Out on Steam’s Early Access program right now, The Waylanders by Gato Studio is an ambitious take on the fantasy RPG genre with influences from Celtic mythology that draws inspiration from the likes of Dragon Age and Baldur’s Gate. Time for a quick look at our first impressions – or rather second impressions.
What we know
We first found out about The Waylanders when it was revealed close to a year ago, with some impressive visuals and an open invitation to come see it at Gamescom, where it was to make its first public appearance. Located in the public area of the show, it looked promising enough to make us navigate the immense hordes of people in Hall 10 of the Kölnmesse just to get a first glimpse.
Things went quiet after that initial tease, but the central premise of The Waylanders still makes an impression – perhaps unsurprisingly so considering the fact that people like Chris Avellone and Mike Laidlaw (of Dragon Age fame) are involved. When a meeting between gods and humans erupts into chaos, the land overflows with demons and other foul creatures, breaking up the kingdom into a region full of division and strife.
You’ll have to take sides, and have to do so amidst goblins, druids and other characters that are firmly rooted in Celtic mythology. Time-travel also plays a part in The Waylanders though, as you’ll find yourself suddenly in the middle ages in Spain as well. It makes for a complex and epic narrative where stark differences mean that you’ll often be surprised by the various twists and turns in the plot.
Besides the narrative elements, The Waylanders also stands out because it offers real time combat that you can pause to give yourself a moment to strategize and see how you want to approach the current conflict effectively. It’s not the turn-based combat you’ll see in the upcoming Baldur’s Gate III, but something more akin to the first two games and to Dragon Age.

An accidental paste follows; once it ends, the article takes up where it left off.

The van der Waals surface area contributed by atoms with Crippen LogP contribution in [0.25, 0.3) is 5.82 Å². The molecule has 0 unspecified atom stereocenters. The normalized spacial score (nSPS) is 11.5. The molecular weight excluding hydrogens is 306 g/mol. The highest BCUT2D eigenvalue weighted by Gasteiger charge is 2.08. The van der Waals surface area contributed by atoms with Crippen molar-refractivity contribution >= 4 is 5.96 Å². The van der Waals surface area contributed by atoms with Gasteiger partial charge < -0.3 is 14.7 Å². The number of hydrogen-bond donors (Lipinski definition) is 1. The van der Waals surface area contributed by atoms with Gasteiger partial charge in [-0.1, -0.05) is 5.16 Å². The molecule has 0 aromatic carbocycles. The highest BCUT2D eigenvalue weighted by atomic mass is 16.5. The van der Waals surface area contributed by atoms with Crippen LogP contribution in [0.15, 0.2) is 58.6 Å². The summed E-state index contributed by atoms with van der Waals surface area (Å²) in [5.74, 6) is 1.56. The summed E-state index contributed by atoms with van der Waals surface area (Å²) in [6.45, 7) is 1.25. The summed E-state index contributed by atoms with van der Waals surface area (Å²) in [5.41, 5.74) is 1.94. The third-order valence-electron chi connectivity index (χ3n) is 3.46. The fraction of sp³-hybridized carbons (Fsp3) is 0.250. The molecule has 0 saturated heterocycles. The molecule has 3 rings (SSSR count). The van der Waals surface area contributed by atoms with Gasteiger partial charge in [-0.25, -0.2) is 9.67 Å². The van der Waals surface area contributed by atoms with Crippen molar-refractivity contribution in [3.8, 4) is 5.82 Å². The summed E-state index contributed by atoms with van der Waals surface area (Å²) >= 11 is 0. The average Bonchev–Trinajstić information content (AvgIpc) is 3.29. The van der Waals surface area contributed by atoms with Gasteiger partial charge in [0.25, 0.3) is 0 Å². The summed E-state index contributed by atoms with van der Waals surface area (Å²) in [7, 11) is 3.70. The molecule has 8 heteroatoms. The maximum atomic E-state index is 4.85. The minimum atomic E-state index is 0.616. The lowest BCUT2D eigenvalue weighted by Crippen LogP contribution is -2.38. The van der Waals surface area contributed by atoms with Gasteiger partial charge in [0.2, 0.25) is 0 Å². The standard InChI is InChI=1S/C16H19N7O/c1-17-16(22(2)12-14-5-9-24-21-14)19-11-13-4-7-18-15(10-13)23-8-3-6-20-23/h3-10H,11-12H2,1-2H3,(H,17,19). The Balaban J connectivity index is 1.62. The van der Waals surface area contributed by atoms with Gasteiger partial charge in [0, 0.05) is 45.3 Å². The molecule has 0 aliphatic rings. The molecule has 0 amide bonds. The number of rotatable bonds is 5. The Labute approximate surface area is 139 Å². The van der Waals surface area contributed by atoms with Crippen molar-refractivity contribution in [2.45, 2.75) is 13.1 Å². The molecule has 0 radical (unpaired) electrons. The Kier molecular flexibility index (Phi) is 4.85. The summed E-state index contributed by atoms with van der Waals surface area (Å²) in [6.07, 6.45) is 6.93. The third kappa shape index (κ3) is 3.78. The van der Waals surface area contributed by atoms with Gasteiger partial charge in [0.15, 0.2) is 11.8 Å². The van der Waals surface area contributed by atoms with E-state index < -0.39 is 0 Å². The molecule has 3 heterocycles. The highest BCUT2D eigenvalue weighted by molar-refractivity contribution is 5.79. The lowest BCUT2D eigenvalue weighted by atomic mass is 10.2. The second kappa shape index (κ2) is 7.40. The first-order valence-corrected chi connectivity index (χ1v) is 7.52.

What we saw
We got access to a build of The Waylanders just before it went into Early Access. Even though the developers are aiming for a 2020 release, this version was still far from complete – missing about two thirds of the story and lacking some of the aspects of the remaining third – including story cutscenes.
What we thought
In terms of scope and ambition, The Waylanders reminded us of Edge of Eternity, another RPG from a smaller studio that is currently in Early Access and being made with a lot of love for the games that inspired it. But Edge of Eternity has been in development for quite a while now, and we could see The Waylanders heading in the same direction. The current build wasn’t just limited in terms of content, it was a tad unstable in that we experienced a few crashes as well as the odd performance hiccup. This certainly took something away from the experience, with the game not able to capture me the way the premise did. Instead, I was left with the sense that I should come back in a few months and check again, because the central plot itself still fascinates me.
Having said that, when everything clicked on the technical side the gameplay in The Waylanders is a lot of fun and it’s clear to see the inspirations for the game shining through. Even though combat is still rough around the edges when you look at the way the camera can be a struggle and the controls can work against you, it’s nice to be able to pause mid-battle and direct your attacks. It’s not Dragon Age of Baldur’s Gate just yet – not even close, actually – but you can see what they’re going for and I hope they pull it off.
If you take the gameplay of the games that inspired it and combined that with the grand narrative setup, The Waylanders could be an excellent RPG once it’s done. There are plenty of character classes, opportunities to interact with the members of your party, a very diverse cast of NPC characters and regular as well as boss fights. The current Early Access release makes me think that a 2020 release is overly ambitious, so let’s hope they prioritize quality over time. In that sense, seeing who they hired to be involved with the game is a good sign.